Sri Lanka's main party to take sacking of parliament to court

UNP says it will mount legal challenge against the dissolution of parliament by President Maithripala Sirisena.

    The party of Sri Lanka’s dismissed prime minister has said it will file a legal challenge to President Maithripala Sirisena’s decision to dissolve parliament, which escalated the country’s political uncertainty and drew international criticism.

    “We will go to the courts,” United National Party’s (UNP) Mangala Samaraweera, who was finance minister in the government of sacked Prime Minister Ranil Wickremesinghe, said in the capital, Colombo, on Saturday.

    “We will fight in the courts, we will fight in parliament and we will fight at the polls.”

    On Friday, Sirisena announced the dissolution of the already-suspended parliament and called fresh elections on January 5, two weeks after Wickremesinghe was sacked in a shock move and replaced with Mahinda Rajapaksa, a controversial former president,

    The announcement of the snap election, almost two years ahead of schedule, came after Rajapaksa seemingly failed to muster enough support in parliament ahead of an expected vote seeking to remove him on November 14, the date the House was supposed to reconvene.

    While “the new government is defending the president”, his critics say he has “undermined” parliament, Al Jazeera’s Minelle Fernandez said, reporting in front of a Colombo crowd protesting against the president’s moves.

    “I would say this is a total betrayal,” a protester told Al Jazeera. “The whole country has been betrayed.”

    Charu Hogg, fellow at the Asia Programme at Chatham House, told Al Jazeera that Sirisena’s actions were illegal.

    “All three steps are unconstitutional – the dismissal of Prime Minister Ranil Wickremesinghe, the appointment of Mahinda Rajapaksa, and finally the proroguing and dissolution of parliament,” she said.

    Deepening political crisis

    Rajapaksa, 72, was prime minister for two weeks without ever stepping into parliament. He will continue in a caretaker until a new parliament meets on January 17.

    A leader of Rajapaksa’s party, Susil Premajayantha, said Sirisena sacked the legislature to end the power struggle and allow people to elect a new legislature.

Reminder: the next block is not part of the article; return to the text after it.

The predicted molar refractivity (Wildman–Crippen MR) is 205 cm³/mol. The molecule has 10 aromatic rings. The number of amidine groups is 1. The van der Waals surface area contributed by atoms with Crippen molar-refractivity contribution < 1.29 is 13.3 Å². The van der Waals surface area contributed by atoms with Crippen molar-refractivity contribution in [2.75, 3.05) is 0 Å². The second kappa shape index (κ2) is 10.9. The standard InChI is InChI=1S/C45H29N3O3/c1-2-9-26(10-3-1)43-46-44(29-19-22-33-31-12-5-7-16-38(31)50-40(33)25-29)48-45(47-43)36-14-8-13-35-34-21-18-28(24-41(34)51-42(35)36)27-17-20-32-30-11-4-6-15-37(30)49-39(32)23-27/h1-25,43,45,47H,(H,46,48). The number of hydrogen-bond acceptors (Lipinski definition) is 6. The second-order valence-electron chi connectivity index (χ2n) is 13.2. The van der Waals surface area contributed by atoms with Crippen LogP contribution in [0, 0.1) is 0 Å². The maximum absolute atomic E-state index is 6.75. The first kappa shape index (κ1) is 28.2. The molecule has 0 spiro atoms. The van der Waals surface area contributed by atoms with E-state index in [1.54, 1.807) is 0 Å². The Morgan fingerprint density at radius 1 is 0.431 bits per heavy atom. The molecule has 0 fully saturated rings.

“Now we have a caretaker government with limited functions,” Premajayantha said. “We will conduct a free and fair election.”

    In the parliament meeting earlier scheduled for Wednesday, the UNP was planning to show it had the support of more than 113 members in the 225-seat parliament.

    Sirisena’s United People’s Freedom Alliance (UPFA) conceded on Friday it only had the backing of 105 legislators.

    Several politicians, meanwhile, had alleged they were offered millions of dollars to switch allegiance.

    On Thursday, Wickremesinghe had thanked his supporters in a Facebook video for not letting Sri Lanka be “plunged into the darkness of dictatorship”.

    It was not immediately clear if he would vacate the official Temple Trees residence following the dissolution of parliament.

    The deposed leader has remained holed up there since his abrupt dismissal on October 26.

    International reaction

    The worsening political crisis in the Indian Ocean island nation has alarmed the international community.

    India and the West have raised concerns over Rajapaksa’s close ties with China.

    Beijing loaned Sri Lanka billions of dollars for infrastructure projects when Rajapaksa was president between 2005-2015, putting the country deep into debt.

    “China would like to see a stable Sri Lanka,” Xiudong Jia, researcher at the China Institute of International Studies, told Al Jazeera.

    The US Bureau of South and Central Asian Affairs said in a tweet that Washington was “deeply concerned” by news that the parliament had been dissolved, “further deepening the political crisis”.

    Mark Field, the British minister of state for Asia and the Pacific, tweeted: “As a friend of Sri Lanka, the UK calls on all parties to uphold the constitution and respect democratic institutions and processes.”

    Australian Minister for Foreign Affairs Marise Payne expressed both concern and disappointment in a statement, saying the move “undermines Sri Lanka’s long democratic tradition and poses a risk to its stability and prosperity”.

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